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Intimate Details

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Jonny JacobsenBrussels
Intimate Details
Who exactly has access to sensitive Scientology files containing personal information on members? The judge at the Belgian trial pressed one defendant for details.

Judge Yves Régimont had already asked Myriam Z. why Scientology in Belgium had not moved to comply with Belgium’s strict privacy laws when they were introduced in 1991.

As Director of Special Affairs (DSA) at the Church of Scientology in Brussels, that became part of her responsibility when she took up the post in August 1999 – just before the September police raids.

Now he turned to the question of the sensitive, deeply personal information on members scattered through the various Scientology documents that investigators had seized.

He started with the Preclear folders, which contain the notes of Scientologists’ auditing, or counselling, sessions (and so almost inevitably include intimate details of their lives).

Had she had access to PC folders as part of her work? Myriam said she had access only to her own PC file.

“But I mean more generally,” he said. “We have heard a lot about these files.” Some people had access to the files; others not, he added. “C’est un peu flou,” he said. (It’s not very clear.)

Were these files under lock and key? And was it the auditor and the ethics officer who had access to these files?

Judge Régimont was by now familiar with at least some of Scientology’s terminology: the auditor is the person who carries out the auditing, or counselling of a Preclear, who is a Scientologist in the less advanced stages of his or her progress up what believers call the Bridge to Total Freedom.

An ethics officer is the staff member whose responsibility it is to apply – and if necessary enforce – Scientology’s rules.

The auditor and the case supervisor had access, said Myriam. (The case supervisor oversees Scientologists’ progress through the different courses.) Sometimes another auditor might be asked to see a file, if that was thought necessary.

So as an auditor, she would have the right to look at a PC file, the judge concluded.

“Yes,” said Myriam. “If I am asked to, in a specific context.” But it depended on the context, she added.

“That is not important,” said Judge Régimont. “What is important is to know if you could.” (Presumably, he had the terms of Belgium’s strict privacy laws in mind.)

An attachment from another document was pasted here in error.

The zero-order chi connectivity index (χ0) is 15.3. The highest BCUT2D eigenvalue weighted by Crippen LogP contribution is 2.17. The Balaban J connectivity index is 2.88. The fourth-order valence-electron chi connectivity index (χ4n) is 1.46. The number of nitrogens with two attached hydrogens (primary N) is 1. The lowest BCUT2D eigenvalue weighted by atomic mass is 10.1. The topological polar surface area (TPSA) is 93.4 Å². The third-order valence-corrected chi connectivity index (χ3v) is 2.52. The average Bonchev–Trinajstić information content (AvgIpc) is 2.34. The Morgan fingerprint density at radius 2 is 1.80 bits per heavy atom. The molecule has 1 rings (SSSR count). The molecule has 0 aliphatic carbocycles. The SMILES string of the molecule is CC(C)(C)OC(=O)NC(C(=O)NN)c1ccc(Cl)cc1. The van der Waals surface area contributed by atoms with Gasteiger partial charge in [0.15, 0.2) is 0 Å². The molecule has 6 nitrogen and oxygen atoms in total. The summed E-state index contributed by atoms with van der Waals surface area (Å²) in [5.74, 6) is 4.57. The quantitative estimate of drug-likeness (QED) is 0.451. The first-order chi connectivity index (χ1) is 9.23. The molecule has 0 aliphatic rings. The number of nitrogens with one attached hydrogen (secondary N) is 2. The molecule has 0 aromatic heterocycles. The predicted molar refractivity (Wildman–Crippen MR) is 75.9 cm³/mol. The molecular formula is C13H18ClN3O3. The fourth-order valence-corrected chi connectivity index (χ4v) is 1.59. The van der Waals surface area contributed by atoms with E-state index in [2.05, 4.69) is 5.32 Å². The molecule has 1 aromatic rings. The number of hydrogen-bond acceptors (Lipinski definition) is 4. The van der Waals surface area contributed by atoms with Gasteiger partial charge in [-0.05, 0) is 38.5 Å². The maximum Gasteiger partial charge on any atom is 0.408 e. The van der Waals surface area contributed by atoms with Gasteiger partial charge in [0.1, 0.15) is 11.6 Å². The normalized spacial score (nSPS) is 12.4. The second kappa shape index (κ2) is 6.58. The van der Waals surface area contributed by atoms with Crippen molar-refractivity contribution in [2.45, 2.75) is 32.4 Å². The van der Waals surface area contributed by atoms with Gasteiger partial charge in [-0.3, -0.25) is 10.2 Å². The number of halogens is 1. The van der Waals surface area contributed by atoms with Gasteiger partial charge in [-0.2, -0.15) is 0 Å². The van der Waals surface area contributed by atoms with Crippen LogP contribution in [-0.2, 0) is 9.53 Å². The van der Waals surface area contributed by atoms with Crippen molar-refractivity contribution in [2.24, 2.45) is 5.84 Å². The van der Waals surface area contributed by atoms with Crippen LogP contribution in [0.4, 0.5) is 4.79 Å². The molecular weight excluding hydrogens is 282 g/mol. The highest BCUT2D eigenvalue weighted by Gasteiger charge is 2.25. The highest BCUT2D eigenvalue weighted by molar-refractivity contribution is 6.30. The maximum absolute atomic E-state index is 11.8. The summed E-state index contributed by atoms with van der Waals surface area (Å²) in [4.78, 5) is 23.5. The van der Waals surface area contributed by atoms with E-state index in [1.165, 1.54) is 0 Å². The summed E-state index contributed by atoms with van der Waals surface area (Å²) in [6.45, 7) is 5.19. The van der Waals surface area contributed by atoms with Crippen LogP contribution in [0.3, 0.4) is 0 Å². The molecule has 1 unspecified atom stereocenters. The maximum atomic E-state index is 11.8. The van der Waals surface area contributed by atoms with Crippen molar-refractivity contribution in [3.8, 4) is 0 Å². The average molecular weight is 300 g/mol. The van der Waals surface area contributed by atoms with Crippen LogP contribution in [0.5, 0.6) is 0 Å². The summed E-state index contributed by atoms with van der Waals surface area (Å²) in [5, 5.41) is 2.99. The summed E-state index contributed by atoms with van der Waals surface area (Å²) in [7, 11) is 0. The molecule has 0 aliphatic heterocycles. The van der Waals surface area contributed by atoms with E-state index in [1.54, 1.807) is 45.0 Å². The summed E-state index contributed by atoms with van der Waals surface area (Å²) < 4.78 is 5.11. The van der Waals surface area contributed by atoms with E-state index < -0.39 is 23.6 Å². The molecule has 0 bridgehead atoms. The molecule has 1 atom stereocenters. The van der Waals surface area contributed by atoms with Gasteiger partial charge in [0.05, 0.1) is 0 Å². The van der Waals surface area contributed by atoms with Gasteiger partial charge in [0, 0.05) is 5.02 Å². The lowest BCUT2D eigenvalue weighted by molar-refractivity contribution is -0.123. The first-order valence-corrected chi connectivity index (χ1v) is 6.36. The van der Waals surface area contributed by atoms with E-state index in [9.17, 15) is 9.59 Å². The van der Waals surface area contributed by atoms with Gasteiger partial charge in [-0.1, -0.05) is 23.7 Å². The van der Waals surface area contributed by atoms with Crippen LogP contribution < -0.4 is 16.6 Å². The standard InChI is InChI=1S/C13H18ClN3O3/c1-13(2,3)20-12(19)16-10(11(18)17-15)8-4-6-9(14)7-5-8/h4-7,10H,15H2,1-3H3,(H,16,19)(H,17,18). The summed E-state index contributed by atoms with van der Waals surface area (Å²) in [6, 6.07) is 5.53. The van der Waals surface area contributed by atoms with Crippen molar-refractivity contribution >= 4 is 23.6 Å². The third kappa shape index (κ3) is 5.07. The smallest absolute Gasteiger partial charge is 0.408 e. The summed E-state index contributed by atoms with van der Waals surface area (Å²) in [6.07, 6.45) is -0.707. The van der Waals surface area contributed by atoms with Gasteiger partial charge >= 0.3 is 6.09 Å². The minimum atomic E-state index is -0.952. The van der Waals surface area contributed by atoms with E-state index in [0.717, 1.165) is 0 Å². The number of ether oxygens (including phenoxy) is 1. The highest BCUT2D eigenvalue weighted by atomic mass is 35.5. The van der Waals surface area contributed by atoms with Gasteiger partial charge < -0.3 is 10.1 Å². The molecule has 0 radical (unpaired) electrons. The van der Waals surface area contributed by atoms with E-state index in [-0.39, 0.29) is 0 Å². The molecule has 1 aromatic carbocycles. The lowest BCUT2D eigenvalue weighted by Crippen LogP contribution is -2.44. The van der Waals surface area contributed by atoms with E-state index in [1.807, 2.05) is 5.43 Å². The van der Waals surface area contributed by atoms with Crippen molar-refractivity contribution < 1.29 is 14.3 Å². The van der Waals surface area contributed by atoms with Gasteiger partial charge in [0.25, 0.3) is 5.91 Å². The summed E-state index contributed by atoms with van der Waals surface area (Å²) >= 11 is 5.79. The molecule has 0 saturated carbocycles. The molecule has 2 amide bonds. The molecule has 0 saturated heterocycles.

“So my question is to know if in an auditor-auditee relationship, is there access?” Could someone by virtue of being an auditor, have access to someone’s file – even someone they were not necessarily auditing?

“In specific cases, yes,” said Myriam.

Judge Régimont kept pressing: what kind of case?

She kept trying to explain – and now the list of people with at least theoretical access to PC files extended a little further: from auditors and case supervisors to someone called the technical supervisor.

Judge Régimont had the court clerk make a formal note: the auditor in theory had access to any PC folder, he began –

“No,” Myriam objected: “That is not accurate.”In a specific case, perhaps – not to all PC files, no.”

“I’m just going from the prosecutor’s files here,” said the judge. 

“But that contradicts everything that we have heard so far!” the judge objected.

He continued dictating to the clerk. As the person responsible for the DSA, whose duties include things to ensure the security of the Church of Scientology – and as an auditor too – she would have been in a position to consult the files of ‘x’ or ‘y’ who could be a problem for the Church, he said.

“No, I wouldn’t do that,” Myriam protested.

“But could you?” the judge asked.

“If there was a problem, it would be auditor or the case supervisor,” she said.

“But if there was a problem, you would be informed,” the judge replied. “What would you say? ‘Does this person have strange ideas?’

How would that work?” he asked.

“For example,” said Myriam. “A person says that he doesn’t want to continue with this service and that he doesn’t want to be audited and that he wants to stop his participation in the Church – and it stops there.”

“But that contradicts everything that we have heard so far!” said the judge.

He recapped what he had understood to be the case. “PCs files are personal and it is between the auditor and the auditee and then if someone says they don’t want to continue, the auditor says, ‘Careful Monsieur X wants to leave the Church’.

“Does that not contradict the confessional nature of the PC file?” he asked.

But they would let that person leave, said Myriam.

But that was not what the judge had understood from what she and other defendants had been telling him. He had an entirely different picture, a point he had made repeatedly during the first week of the trial.

What he had understood, he said, was that the auditor received sensitive information in the course of auditing people, and while the auditor was meant to be bound by the secret of the confessional, they could tell the case supervisor, who could tell the DSA – and it was the DSA, he said, who would determine if a person would pose a problem to the Church.

C’est quand même contradictoire,” he said. None of this squared with what Myriam Z. had just told him.

But it wasn’t like that, said Myriam. “If someone says ‘This is not my thing, I want to stop, auditing is not my thing, I want to leave,’ then it stops there,” she insisted.

That did not necessarily present a danger to the Church, she said. “It is just the way you arrange things so that person can leave the Church and you can do the necessary: delete his name from the file so he is not contacted again,” she added, by way of an example.

“That is what you say now,” said the judge. “But we have seen that if someone leaves the Church and does not ask to be wiped from the files…”

“There is a difference between a person who doesn’t come for a while because he had other things to do … and a person who says ‘This is not my thing’,” said Myriam.

“Personally, I know someone who had paid for a certain service but decided he didn’t want to continue and he asked for his refund," she added. "We refunded him and deleted his name from our files."

The judge returned to the case files.